Patrick Dooley (Abt 1790 - ?)
Ellen Mary (surname unknown)
Our branch of the Dooley family has been traced back to the late seventeenth century in Ireland. Patrick Dooley lived in Galway County. The Dooley homestead then and now is in Menlough, a tiny village of a couple hundred souls, located near Tuam, northeast of the City of Galway on the road from Monivea to Castle Blakeny
Patrick and Ellen had six children:
William Dooley 1818-1863 m. Catherine Duffy Patrick Dooley 1825-? m. Mary Divan John Dooley 1830-1891 m. Alice Hartigan Laurence Dooley 1831-1865 Martin Dooley 1830-1899 m. Bridget ? Margaret Dooley 1828-1895 m. William Higgins
The three older boys remained in Ireland, while the three younger members of the family emigrated to America and on to Canada in the mid-1800s.
William Dooley (1818 - 1863)
Catherine Duffy (1812 - ?)
William Dooley was born and died in the village Graigue, near Menlough, Galway County, Ireland.
My mother, Sabina Bodecker Singer told me long ago that her mother, Mary Dooley (daughter of William) came from "Menlough, Graigue near Galway." She said the parish was Wembley Parish and the the priest at the time of her departure for America was named Ramos (spelling uncertain).
In 1984, I wrote to the current parish priest in Menlough, and received a reply from Rev. Fr. Jariath Canney, P.P. dated 14 February 1984. Father Canney stated that he had searched the old church records and found the marriage record of William Dooley and Kitty (Catherine) Duffy dated February 1839.
Father Canney also wrote that the family now living at the old Dooley homestead is John Dooley (born 1915) and his wife Ann. John's parents were Michael Dooley and Margaret Staunton, also married in Graigue. While John may be my cousin in direct descent from William, I have no details on that.
William and Kitty had five daughters, no known sons:
Mary Dooley 1849-1907 m. John Bodecker Margaret Dooley 1853-1893 m. James Merritt Sabina Dooley 1856-1923 m. John Shelley Ellen Dooley 1862-1888 a daughter
The fifth daughter is unknown as to both her name and date of birth. In all references I have found, she is known only as "Mrs. Kennedy who remained in Ireland."
The Dooleys were part of the great migration of destitute Irish people who came to America during the famine years in the middle of the nineteenth century. The first of our family to arrive was Martin Dooley, brother of William. Martin came to America with the wave of new arrivals in 1850 or 1851. He was then about 19 or 20 years old. Because the surname Dooley was a very common one in Ireland, it has been impossible to identify our Martin's immigration records in (probably) New York.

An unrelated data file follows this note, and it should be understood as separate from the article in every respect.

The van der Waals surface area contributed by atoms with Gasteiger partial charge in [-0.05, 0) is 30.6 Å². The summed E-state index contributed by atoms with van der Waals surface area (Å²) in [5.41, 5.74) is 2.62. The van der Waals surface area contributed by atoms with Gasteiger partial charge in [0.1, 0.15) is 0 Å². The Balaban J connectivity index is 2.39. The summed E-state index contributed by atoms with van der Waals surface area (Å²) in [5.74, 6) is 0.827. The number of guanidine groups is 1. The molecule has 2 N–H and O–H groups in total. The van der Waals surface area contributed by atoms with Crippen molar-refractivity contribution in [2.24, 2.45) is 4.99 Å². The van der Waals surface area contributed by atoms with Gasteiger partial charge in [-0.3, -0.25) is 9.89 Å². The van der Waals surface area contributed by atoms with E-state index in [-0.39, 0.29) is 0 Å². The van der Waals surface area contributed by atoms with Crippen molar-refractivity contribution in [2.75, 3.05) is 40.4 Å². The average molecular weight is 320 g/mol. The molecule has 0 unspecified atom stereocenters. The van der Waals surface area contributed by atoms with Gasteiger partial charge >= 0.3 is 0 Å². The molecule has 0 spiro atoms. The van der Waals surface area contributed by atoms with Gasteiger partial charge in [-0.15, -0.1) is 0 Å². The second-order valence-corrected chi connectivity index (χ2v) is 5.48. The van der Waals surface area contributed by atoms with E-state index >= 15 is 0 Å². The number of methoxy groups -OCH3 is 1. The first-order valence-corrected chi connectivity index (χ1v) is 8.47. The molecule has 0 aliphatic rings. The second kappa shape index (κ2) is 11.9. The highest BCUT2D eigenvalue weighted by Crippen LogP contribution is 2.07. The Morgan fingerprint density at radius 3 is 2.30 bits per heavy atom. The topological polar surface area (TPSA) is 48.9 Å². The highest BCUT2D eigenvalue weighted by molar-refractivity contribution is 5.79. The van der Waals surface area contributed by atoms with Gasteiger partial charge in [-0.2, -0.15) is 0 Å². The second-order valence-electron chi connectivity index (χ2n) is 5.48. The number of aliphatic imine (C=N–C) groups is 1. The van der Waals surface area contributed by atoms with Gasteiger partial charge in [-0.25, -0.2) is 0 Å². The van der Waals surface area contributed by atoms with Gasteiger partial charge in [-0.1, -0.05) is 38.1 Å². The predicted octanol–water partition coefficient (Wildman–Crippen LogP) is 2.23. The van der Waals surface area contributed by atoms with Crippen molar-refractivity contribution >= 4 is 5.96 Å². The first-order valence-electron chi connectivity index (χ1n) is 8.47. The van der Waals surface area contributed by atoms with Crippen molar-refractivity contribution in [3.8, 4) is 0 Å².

Since he was so young, it is likely he came alone. Shortly after his arrival, he married Bridget (surname unknown) in New York, where he lived for a few years.
In about 1854 or 1855, seeking work, Martin and the family moved to Canada. The first known record of Martin is the 1860 Census of Welland County, Ontario, listing Martin (age 28) and his wife Bridget (29), both born in Ireland, with two children: Bridget, age 7 born in U.S.A. and Helen, age 5 born in Canada. He was now working for the railroad.
Martin's success in establishing a home in the new world prompted him to offer shelter and a start for his nieces, the daughters of William Dooley. Mary, the oldest daughter (my grandmother) was the first to leave, arriving in Canada in 1868. The 1871 Census of Welland County lists Mary Dooley, age 20, occupation servant. Mary Dooley was only 17 when she left her home in Ireland, alone, to find her future in the new world . . . a courageous step for a young girl in any time or place.
Mary's younger sisters, Margaret and Sabina came together in 1875, when Margaret was about 22 and Sabina 19 years old. They were followed by Ellen in 1883 when she was 21.
One must admire the courage of these young girls to face the strain of leaving home forever, knowing they would never see their parents again, of facing a long voyage over the ocean and of the uncertainties of a new culture. In thinking of this, one is also struck with the desperation that drove these people to undertake the great risks.
The 1881 Census of Welland County lists the three Dooley households of this history:
Martin Dooley, his wife Bridget and niece Ellen, age 22. Margaret (age 28) and Sabina (age 26), occupation servants. They are recent arrivals from Ireland, and not yet married. John Bodecker, his wife Mary Dooley and four children: Adda (age 4), Martin (3), John (2) and Walter (1/2).
Mary Dooley (1849 - 1907)
John Bodecker (1854 - 1912)
For further information on this family, see the Bodecker section of this history.
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